Unless you eat the same, pre-packaged meals every day, food tracking can be very tedious… MyFitnessPal has the best nutrition database, but doesn’t let you export your data easily, and, like most food-tracking apps, doesn’t track what time of the day you ate.
Yeah that’s why I was somewhat hesitant about doing food tracking, but if I generalized it by basic calorie intake and broke it down into percent from fat, protein, and carbohydrates, I might still be able to get something out of it.
I will definitely take a look at those to see if I can get better insights out of my data.
I’ve been tracking cafeteria meals at Google for ~2 weeks and indeed, it’s not just tedious, but error-prone. to figure out quantities, you need to get a good visual grasp of what 100g (or 1oz) of whatever you eat looks like, and then also get some nutrition information. For some items, certain macro-nutrients vary wildly depending on type or brand. For example, sour cream can have either 2 or 4 grams of carbs per 2 tbsp depending on whether it’s fat-free or not.
Regarding body weight measurements, both the Withings scale (I’ve been using one for several years now) and the Fitbit Aria let you export data. The body composition values these scales produce seem plausible, though probably more “precise” than “accurate”, and can fluctuate widely if you have any water retention issues. Maybe use the money you saved with the bathtub to do some DEXA scans
Yes, it’s important to be consistent with where you place the device but I have found it to be highly useful over the past 5 months or so. I have been working out with weights since junior high so I am long past adding any “new” muscle so basically any BF device for me will just track water weight changes due to workouts, diet (weekend bloat especially), hormones, etc (3 lbs is my water weight swing) and I might experience small body fat changes on the order of a few pounds at most in maintenance. I consider calipers very unreliable for me (I was measured at 11% and 14% a few years ago which was totally inaccurate and way too low). I had a DXA done two years ago and I was 17.5% overall BF. I think the Aim is pretty close to that for me now and I am within a few pounds of my weight when I had the DXA. I think the Aim measured me at 18% this morning. In comparison, I have found my Withings scale BIA measurements to be pretty much crap for me and I never look at that data. I know that some of the problem is that I just don’t have the patience to use a consistent water drinking protocol and wait for 20 minutes to pee or whatever before using the wireless scale in the morning which I know others have done to improve its consistency. I am all about taking my morning measurements and going on with my day. I am so happy the Skulpt lets me just measure when I get up without needing anything involved like that. Just for comparison’s sake, here is a graph of my wireless scale BF data vs data from the Aim. Basically the scale data is all over the place, and the Aim data actually tracks with my weight changes. I also included another cool graph I made of the weekend water bloat effect. Yes, that water bloat counts at lean mass. Seems so counter-intuitive to be bloated from the weekend and have a lower BF but that’s how it works.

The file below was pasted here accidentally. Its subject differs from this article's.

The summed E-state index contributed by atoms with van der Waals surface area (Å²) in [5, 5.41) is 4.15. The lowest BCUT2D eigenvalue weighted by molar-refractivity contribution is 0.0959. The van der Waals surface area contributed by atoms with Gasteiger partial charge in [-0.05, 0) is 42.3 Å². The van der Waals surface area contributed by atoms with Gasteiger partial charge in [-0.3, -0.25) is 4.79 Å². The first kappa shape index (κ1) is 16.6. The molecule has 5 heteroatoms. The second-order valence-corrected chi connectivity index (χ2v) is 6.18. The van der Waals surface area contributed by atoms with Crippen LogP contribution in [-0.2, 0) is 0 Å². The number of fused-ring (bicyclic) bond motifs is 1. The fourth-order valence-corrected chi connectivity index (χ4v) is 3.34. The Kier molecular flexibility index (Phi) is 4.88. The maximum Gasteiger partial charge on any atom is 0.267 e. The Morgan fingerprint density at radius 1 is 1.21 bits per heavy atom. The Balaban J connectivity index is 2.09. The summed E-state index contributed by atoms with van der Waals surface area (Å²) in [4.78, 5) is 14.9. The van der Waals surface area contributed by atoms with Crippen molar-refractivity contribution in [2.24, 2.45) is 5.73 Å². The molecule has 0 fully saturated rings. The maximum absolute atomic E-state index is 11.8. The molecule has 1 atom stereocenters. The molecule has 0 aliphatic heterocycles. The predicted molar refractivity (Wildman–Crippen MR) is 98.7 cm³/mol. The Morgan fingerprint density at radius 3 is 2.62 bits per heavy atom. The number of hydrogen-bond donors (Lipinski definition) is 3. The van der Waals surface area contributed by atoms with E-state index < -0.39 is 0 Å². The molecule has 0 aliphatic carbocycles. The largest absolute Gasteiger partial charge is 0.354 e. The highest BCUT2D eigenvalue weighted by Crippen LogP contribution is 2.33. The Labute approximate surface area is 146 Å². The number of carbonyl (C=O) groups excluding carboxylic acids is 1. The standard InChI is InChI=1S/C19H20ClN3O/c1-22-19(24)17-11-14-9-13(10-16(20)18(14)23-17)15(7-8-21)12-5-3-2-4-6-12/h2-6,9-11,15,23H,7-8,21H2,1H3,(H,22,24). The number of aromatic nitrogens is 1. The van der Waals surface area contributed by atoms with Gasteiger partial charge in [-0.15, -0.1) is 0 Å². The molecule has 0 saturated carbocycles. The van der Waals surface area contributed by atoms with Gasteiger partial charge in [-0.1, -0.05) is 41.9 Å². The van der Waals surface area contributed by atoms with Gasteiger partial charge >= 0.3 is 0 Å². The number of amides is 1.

DXA is just not very accurate generally. Your values look like they are within the normal margin of error of a DXA scan, around 5-7%. DXA is “guessing” a 3D distribution of tissues from a 2D image. MRI is much better
Since your weight was so close on the two days, I would also conclude technical variability of the machine. Most people only do one because of cost, so most of us don’t have the replicate data to prove it, but I’d guess you or anyone else could see that kind of variability even if you did one scan right after the next.
I don’t think the absolute number matters all that much in its accuracy, what matters is that you have a method you can use often and that it’s repeatable within day. My closest affordable DXA is 3 hours away, so there you have it.
I agree that in most instances having a method that’s more precise and easily available is more important than absolute accuracy. However, from all of your commentary, I’m still not sure what that is. I guess just go with the best option you have readily available to you.